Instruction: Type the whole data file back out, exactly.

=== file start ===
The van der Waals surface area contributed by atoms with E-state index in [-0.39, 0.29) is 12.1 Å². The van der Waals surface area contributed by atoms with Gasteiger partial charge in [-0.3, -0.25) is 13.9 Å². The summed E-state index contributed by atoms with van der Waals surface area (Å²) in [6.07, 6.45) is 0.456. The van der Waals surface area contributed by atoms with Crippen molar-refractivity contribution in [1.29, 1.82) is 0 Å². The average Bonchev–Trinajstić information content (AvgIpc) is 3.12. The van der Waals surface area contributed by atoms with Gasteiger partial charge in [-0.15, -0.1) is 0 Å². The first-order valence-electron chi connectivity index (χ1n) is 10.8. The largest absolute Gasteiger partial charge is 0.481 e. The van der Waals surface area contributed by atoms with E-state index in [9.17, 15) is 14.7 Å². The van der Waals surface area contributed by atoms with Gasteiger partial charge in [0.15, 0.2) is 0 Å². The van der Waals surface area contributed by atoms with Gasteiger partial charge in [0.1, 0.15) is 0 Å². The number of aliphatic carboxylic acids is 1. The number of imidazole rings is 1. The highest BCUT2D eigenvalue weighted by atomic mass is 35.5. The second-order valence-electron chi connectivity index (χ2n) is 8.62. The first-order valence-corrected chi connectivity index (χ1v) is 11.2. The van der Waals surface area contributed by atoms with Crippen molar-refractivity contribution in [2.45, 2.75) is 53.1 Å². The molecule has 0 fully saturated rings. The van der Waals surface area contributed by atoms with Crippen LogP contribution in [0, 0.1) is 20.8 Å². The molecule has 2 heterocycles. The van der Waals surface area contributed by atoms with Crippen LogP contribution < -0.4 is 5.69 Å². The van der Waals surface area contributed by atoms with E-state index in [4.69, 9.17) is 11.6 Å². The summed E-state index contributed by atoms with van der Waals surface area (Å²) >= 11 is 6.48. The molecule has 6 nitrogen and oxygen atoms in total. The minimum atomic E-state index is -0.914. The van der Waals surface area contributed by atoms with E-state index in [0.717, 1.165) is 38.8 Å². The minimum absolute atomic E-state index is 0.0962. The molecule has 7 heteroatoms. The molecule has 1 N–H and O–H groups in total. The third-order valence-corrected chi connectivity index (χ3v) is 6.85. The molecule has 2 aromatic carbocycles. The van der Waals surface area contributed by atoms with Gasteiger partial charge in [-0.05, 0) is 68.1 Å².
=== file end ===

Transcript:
The van der Waals surface area contributed by atoms with E-state index in [-0.39, 0.29) is 12.1 Å². The van der Waals surface area contributed by atoms with Gasteiger partial charge in [-0.3, -0.25) is 13.9 Å². The summed E-state index contributed by atoms with van der Waals surface area (Å²) in [6.07, 6.45) is 0.456. The van der Waals surface area contributed by atoms with Crippen molar-refractivity contribution in [1.29, 1.82) is 0 Å². The average Bonchev–Trinajstić information content (AvgIpc) is 3.12. The van der Waals surface area contributed by atoms with Gasteiger partial charge in [-0.15, -0.1) is 0 Å². The first-order valence-electron chi connectivity index (χ1n) is 10.8. The largest absolute Gasteiger partial charge is 0.481 e. The van der Waals surface area contributed by atoms with E-state index in [9.17, 15) is 14.7 Å². The van der Waals surface area contributed by atoms with Gasteiger partial charge in [0.15, 0.2) is 0 Å². The van der Waals surface area contributed by atoms with Gasteiger partial charge in [0.1, 0.15) is 0 Å². The number of aliphatic carboxylic acids is 1. The number of imidazole rings is 1. The highest BCUT2D eigenvalue weighted by atomic mass is 35.5. The second-order valence-electron chi connectivity index (χ2n) is 8.62. The first-order valence-corrected chi connectivity index (χ1v) is 11.2. The van der Waals surface area contributed by atoms with Crippen molar-refractivity contribution in [2.45, 2.75) is 53.1 Å². The molecule has 0 fully saturated rings. The van der Waals surface area contributed by atoms with Crippen LogP contribution in [0, 0.1) is 20.8 Å². The molecule has 2 heterocycles. The van der Waals surface area contributed by atoms with Crippen LogP contribution < -0.4 is 5.69 Å². The van der Waals surface area contributed by atoms with E-state index in [4.69, 9.17) is 11.6 Å². The summed E-state index contributed by atoms with van der Waals surface area (Å²) >= 11 is 6.48. The molecule has 6 nitrogen and oxygen atoms in total. The minimum atomic E-state index is -0.914. The van der Waals surface area contributed by atoms with E-state index in [0.717, 1.165) is 38.8 Å². The minimum absolute atomic E-state index is 0.0962. The molecule has 7 heteroatoms. The molecule has 1 N–H and O–H groups in total. The third-order valence-corrected chi connectivity index (χ3v) is 6.85. The molecule has 2 aromatic carbocycles. The van der Waals surface area contributed by atoms with Gasteiger partial charge in [-0.05, 0) is 68.1 Å².